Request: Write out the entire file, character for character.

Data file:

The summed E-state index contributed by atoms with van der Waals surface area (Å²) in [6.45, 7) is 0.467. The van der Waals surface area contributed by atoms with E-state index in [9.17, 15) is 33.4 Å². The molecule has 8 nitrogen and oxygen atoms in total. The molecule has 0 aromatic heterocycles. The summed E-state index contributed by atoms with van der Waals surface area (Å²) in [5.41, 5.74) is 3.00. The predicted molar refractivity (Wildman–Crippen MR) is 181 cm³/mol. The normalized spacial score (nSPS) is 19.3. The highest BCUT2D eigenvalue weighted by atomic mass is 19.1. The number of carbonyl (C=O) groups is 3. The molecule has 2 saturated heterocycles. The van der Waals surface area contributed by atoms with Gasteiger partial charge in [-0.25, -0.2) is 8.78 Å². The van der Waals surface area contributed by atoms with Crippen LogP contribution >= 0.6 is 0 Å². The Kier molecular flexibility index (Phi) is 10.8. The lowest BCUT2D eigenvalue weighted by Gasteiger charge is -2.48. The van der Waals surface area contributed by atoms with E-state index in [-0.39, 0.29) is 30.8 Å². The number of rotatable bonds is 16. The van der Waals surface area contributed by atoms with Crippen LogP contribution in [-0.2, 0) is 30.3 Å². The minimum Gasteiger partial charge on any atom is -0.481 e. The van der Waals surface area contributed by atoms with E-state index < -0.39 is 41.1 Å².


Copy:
The summed E-state index contributed by atoms with van der Waals surface area (Å²) in [6.45, 7) is 0.467. The van der Waals surface area contributed by atoms with E-state index in [9.17, 15) is 33.4 Å². The molecule has 8 nitrogen and oxygen atoms in total. The molecule has 0 aromatic heterocycles. The summed E-state index contributed by atoms with van der Waals surface area (Å²) in [5.41, 5.74) is 3.00. The predicted molar refractivity (Wildman–Crippen MR) is 181 cm³/mol. The normalized spacial score (nSPS) is 19.3. The highest BCUT2D eigenvalue weighted by atomic mass is 19.1. The number of carbonyl (C=O) groups is 3. The molecule has 2 saturated heterocycles. The van der Waals surface area contributed by atoms with Gasteiger partial charge in [-0.25, -0.2) is 8.78 Å². The van der Waals surface area contributed by atoms with Crippen LogP contribution >= 0.6 is 0 Å². The Kier molecular flexibility index (Phi) is 10.8. The lowest BCUT2D eigenvalue weighted by Gasteiger charge is -2.48. The van der Waals surface area contributed by atoms with E-state index in [-0.39, 0.29) is 30.8 Å². The number of rotatable bonds is 16. The van der Waals surface area contributed by atoms with Crippen LogP contribution in [-0.2, 0) is 30.3 Å². The minimum Gasteiger partial charge on any atom is -0.481 e. The van der Waals surface area contributed by atoms with E-state index < -0.39 is 41.1 Å².